Isn't is at least possible that some of those boys stood there and watched despite not wanting to because they feared not doing so would expose them as somehow less manly in front of their peers? And how does that kind of peer pressure and performative toxic masculinity then lead to a trio of young men brutally raping a teammate as a means to assert their own pack dominance, before passing it off as a joke?
What damage is really being done when people insist that 'boys will be boys'?
It's perplexing how fiercely some people will defend what they see as the natural impulses of male sexuality, while also demonising feminists for 'stereotyping'. How many times have you either heard someone say - or perhaps even expressed the sentiment yourself - that it's feminists who 'paint all men as rapists', while ignoring the much more tacitly accepted belief that this kind of inappropriate and even illegal sexual behaviour in young men is just unavoidable?
The truth is frustratingly different. It's feminists who advocate tirelessly against the entrenched view that men are one dimensional animals incapable of restraint. We repeatedly stare down the kind of victim blaming attitudes that insist short skirts, alcohol consumption and flirtatious conversation are among the many things that provoke a man to force himself on an unwilling partner because, funnily enough, we hold men in a much higher estimation than that.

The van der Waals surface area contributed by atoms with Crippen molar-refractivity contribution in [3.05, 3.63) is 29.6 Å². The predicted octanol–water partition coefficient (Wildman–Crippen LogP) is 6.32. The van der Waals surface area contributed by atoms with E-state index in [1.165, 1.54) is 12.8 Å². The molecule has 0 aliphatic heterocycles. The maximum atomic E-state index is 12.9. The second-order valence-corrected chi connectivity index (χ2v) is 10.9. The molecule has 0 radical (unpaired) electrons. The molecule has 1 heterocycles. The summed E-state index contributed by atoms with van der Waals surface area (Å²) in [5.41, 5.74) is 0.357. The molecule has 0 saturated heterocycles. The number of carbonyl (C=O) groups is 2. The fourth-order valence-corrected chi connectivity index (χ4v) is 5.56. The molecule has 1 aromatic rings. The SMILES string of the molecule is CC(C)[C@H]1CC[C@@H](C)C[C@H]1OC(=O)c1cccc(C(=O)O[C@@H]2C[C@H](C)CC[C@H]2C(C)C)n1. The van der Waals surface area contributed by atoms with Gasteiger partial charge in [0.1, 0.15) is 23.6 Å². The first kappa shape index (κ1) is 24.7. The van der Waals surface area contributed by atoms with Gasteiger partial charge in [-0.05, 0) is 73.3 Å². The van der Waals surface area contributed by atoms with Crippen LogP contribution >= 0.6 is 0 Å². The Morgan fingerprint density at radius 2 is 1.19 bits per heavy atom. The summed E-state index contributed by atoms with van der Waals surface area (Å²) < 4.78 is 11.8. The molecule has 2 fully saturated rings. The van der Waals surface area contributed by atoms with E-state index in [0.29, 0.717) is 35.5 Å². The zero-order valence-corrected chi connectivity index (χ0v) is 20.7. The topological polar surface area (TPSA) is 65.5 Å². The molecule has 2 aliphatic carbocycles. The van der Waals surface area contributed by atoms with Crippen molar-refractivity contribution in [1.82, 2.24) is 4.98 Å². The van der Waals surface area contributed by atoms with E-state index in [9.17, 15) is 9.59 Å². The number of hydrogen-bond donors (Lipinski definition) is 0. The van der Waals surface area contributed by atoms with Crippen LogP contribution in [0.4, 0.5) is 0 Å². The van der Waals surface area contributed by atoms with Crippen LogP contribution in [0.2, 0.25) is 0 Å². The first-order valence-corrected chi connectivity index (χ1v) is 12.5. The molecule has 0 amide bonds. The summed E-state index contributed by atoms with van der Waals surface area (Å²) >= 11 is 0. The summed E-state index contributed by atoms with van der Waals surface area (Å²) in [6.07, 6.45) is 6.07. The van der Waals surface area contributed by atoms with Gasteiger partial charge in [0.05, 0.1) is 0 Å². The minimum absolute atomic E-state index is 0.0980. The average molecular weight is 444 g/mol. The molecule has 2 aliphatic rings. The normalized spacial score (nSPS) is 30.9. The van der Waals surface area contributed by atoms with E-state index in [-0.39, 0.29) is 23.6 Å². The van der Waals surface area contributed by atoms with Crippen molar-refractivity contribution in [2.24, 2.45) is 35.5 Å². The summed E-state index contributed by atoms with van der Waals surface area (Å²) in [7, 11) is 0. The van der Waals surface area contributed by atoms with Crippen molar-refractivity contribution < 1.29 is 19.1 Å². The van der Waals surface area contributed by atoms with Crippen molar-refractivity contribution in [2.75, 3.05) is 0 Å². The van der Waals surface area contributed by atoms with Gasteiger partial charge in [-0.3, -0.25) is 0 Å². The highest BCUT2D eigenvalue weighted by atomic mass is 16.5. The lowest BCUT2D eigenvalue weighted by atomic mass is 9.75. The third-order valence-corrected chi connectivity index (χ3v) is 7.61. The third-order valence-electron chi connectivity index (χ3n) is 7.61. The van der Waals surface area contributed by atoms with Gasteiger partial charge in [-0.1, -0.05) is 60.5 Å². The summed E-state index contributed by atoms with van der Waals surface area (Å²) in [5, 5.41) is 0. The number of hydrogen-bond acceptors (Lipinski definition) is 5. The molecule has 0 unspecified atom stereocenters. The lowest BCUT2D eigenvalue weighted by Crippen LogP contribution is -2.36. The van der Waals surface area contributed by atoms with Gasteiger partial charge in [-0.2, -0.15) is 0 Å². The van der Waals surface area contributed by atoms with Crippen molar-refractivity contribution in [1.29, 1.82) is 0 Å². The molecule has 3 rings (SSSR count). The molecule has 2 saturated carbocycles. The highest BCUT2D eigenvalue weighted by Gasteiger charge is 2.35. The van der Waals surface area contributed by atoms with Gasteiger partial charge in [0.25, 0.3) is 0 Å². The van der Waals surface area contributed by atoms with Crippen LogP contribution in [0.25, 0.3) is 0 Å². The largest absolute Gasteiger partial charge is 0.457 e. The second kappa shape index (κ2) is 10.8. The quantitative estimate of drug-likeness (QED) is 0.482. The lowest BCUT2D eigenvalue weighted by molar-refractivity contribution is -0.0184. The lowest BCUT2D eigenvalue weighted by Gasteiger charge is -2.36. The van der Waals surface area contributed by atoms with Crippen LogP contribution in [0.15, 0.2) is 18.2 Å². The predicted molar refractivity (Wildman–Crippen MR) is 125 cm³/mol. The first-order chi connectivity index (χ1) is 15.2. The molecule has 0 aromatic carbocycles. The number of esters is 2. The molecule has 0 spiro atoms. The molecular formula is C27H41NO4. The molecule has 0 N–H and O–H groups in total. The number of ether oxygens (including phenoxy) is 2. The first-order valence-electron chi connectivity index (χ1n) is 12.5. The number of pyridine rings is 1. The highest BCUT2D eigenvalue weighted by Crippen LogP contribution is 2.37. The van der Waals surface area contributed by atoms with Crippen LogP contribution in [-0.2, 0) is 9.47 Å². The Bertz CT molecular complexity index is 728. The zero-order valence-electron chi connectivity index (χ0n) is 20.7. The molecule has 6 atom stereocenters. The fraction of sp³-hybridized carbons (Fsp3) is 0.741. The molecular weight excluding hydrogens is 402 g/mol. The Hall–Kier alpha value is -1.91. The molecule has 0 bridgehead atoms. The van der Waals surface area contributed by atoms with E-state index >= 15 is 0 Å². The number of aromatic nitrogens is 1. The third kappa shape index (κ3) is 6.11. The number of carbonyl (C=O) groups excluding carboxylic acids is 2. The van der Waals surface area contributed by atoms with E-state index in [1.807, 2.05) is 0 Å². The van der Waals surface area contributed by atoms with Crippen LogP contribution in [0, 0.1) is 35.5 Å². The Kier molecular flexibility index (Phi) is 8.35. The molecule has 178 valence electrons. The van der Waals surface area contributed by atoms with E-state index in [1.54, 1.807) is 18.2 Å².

But despite being the group that shows the most faith in men's inherent humanity and complexity, we are still abused as man-haters even while mainstream society continues to police the behaviour and dress of girls and women so they might prevent being 'taken advantage of' by a Shadow Man looking for an easy opportunity.
I've spent countless hours trying to wrap my head around this double standard, and my ultimate conclusion is depressing to say the least. Anti-feminists do seem to believe that feminists view all men as rapists or sexual predators, but only because feminists have a definition for rape that involves acknowledging it exists in the first place.